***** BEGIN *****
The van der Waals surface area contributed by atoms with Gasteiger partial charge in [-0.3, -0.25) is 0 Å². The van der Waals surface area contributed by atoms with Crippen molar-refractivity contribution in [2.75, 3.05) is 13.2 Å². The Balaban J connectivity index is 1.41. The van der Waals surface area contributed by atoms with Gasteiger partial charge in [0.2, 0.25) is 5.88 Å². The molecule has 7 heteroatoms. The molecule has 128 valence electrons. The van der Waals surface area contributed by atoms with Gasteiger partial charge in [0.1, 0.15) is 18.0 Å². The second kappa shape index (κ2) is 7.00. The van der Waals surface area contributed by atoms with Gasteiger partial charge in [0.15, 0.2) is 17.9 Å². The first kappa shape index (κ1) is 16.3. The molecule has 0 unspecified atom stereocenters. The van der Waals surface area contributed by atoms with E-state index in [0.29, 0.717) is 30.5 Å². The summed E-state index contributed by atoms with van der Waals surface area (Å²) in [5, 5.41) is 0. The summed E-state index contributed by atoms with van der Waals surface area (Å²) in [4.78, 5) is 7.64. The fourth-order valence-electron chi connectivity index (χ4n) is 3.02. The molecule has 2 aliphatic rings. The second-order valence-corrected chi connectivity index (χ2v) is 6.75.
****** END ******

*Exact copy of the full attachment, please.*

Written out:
The van der Waals surface area contributed by atoms with Gasteiger partial charge in [-0.3, -0.25) is 0 Å². The van der Waals surface area contributed by atoms with Crippen molar-refractivity contribution in [2.75, 3.05) is 13.2 Å². The Balaban J connectivity index is 1.41. The van der Waals surface area contributed by atoms with Gasteiger partial charge in [0.2, 0.25) is 5.88 Å². The molecule has 7 heteroatoms. The molecule has 128 valence electrons. The van der Waals surface area contributed by atoms with Gasteiger partial charge in [0.1, 0.15) is 18.0 Å². The second kappa shape index (κ2) is 7.00. The van der Waals surface area contributed by atoms with Gasteiger partial charge in [0.15, 0.2) is 17.9 Å². The first kappa shape index (κ1) is 16.3. The molecule has 0 unspecified atom stereocenters. The van der Waals surface area contributed by atoms with E-state index in [0.29, 0.717) is 30.5 Å². The summed E-state index contributed by atoms with van der Waals surface area (Å²) in [5, 5.41) is 0. The summed E-state index contributed by atoms with van der Waals surface area (Å²) in [4.78, 5) is 7.64. The fourth-order valence-electron chi connectivity index (χ4n) is 3.02. The molecule has 2 aliphatic rings. The second-order valence-corrected chi connectivity index (χ2v) is 6.75.